Calls could be as eventful as they were sporadic. In the winter, driveways sometimes were so deep in snow that first responders had to wait for plows to arrive. Once the KAA answered a call of a burning house on Route 81 near the Higganum border … and wound up rescuing a pig from a smoldering lean-to. Then there was Smith’s first call as a responder.

It never happened.

Rushing to Saglio’s garage, he and his partner found the ambulance missing. It turns out that a board member had taken it without notifying anyone to rush his grandchild, injured in a vehicle mishap, to the hospital.

“So,” Smith said, “it was a non-call.”

But that wasn’t his most indelible memory. Transporting a pregnant woman was, a story chronicled in 1974 by local resident David Sturges in the book “Tales of Killingworth: You Can Get There From Here.” Appropriately, the chapter was entitled “The Anxious Patient and the Indisposed Attendant.”

The KAA’s second ambulance

By this time, the KAA had moved on to a second ambulance, a lime-green 1974 Cadillac, and it was first on the scene. So was Smith. The two were summoned in the middle of the night to the newly constructed Middlesex Hospital clinic in Essex, where the patient – late in her pregnancy – had gone, complaining of leg pains.

“The doctor who evaluated her thought she should go to a hospital,” said Smith, “but he recommended she not be transported by car. So he called for an ambulance. She wanted her leg to be level with her heart because the doctor suspected a blood clot, and one of the treatments is to keep the patient flat on her back.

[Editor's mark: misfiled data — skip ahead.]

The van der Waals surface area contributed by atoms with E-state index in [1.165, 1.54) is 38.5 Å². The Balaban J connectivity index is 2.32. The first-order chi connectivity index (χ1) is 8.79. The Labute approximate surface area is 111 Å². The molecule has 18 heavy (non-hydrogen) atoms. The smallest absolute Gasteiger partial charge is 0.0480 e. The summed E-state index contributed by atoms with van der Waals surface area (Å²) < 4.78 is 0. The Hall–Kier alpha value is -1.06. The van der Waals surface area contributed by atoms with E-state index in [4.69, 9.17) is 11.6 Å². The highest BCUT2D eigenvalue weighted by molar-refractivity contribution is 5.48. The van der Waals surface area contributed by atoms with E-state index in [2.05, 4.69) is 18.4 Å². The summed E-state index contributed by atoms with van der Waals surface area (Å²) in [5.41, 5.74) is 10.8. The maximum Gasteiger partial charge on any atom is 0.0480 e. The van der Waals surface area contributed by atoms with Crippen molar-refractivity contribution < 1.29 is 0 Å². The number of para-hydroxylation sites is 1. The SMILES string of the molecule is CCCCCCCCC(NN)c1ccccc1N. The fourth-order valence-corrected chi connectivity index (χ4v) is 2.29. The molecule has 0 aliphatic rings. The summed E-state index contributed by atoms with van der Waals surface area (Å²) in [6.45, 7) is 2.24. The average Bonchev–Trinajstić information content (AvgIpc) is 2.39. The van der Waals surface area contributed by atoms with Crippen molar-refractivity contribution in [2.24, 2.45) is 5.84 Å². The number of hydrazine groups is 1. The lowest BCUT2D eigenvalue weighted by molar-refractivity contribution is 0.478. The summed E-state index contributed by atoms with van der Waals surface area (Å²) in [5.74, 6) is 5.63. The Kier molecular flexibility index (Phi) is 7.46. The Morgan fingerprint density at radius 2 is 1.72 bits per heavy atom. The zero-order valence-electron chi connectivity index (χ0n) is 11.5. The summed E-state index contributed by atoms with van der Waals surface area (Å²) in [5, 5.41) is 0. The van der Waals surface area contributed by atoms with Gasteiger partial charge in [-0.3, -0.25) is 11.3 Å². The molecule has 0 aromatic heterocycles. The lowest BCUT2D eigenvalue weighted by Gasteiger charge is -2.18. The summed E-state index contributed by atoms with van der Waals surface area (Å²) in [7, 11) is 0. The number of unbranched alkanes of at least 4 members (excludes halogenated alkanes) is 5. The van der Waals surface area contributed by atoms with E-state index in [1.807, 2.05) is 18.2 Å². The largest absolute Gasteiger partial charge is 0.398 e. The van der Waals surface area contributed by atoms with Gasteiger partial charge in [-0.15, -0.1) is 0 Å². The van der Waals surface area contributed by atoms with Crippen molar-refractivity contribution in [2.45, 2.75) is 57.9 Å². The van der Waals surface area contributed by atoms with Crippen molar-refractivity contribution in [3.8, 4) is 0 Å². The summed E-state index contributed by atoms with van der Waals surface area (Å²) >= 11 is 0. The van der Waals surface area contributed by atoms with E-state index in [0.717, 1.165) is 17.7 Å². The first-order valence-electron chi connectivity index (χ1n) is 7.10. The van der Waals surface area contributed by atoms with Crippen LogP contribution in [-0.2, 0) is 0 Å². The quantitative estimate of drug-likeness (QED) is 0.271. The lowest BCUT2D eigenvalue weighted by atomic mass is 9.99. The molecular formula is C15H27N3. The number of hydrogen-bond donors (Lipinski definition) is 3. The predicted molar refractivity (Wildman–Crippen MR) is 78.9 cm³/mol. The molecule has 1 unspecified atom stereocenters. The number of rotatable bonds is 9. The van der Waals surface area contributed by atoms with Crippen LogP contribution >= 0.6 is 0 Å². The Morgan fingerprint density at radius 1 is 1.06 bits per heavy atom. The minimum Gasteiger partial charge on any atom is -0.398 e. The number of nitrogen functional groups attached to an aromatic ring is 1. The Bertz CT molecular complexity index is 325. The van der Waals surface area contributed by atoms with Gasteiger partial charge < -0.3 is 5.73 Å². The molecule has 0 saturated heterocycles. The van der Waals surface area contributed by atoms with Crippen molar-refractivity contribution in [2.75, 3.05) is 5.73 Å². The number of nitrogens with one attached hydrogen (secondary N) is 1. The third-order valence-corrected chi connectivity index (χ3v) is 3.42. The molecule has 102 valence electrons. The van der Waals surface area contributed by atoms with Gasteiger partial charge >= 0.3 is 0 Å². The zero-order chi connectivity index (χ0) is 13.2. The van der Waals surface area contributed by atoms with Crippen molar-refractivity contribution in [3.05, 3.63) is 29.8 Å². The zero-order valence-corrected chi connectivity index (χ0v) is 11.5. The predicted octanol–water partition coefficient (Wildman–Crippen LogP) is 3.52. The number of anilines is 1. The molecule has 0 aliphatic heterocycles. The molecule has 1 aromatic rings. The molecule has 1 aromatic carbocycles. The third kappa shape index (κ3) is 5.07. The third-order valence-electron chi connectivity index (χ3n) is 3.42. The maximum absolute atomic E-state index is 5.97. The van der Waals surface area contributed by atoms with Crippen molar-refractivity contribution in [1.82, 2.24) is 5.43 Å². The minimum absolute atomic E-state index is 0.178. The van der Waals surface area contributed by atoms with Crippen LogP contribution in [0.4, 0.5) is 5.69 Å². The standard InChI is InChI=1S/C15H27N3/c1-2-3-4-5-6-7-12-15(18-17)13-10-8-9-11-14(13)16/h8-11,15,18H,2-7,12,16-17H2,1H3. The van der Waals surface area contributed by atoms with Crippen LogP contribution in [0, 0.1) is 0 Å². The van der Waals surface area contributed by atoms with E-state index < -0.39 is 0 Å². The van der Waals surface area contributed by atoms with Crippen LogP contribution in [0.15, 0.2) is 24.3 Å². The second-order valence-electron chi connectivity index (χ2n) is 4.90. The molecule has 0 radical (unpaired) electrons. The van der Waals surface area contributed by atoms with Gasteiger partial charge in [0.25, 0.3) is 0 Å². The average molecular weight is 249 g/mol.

So the patient was loaded, and the ambulance sped off to Middlesex Hospital where, Smith said, the KAA took “80 percent of our transports.” One problem: It was the wrong destination. The patient’s physician was at Yale-New Haven. So the ambulance immediately exited Route 9, changed direction and headed west.

“One thing after another was happening,” said Smith. “I was in the back of the ambulance, and on the way my stomach started feeling sick. I wound up throwing up my dinner in one of the pails in the back of the ambulance which was for patient use, not for the driver or attendant. And then she was not in any distress; she just had this pain in her leg and was quite sympathetic to my moment of distress.”

Bottom line: The patient didn’t deliver … not until weeks later … but comforted Smith instead.

“We had quite a chat all the way back,” he said, “and she made me feel better. Our roles got reversed.”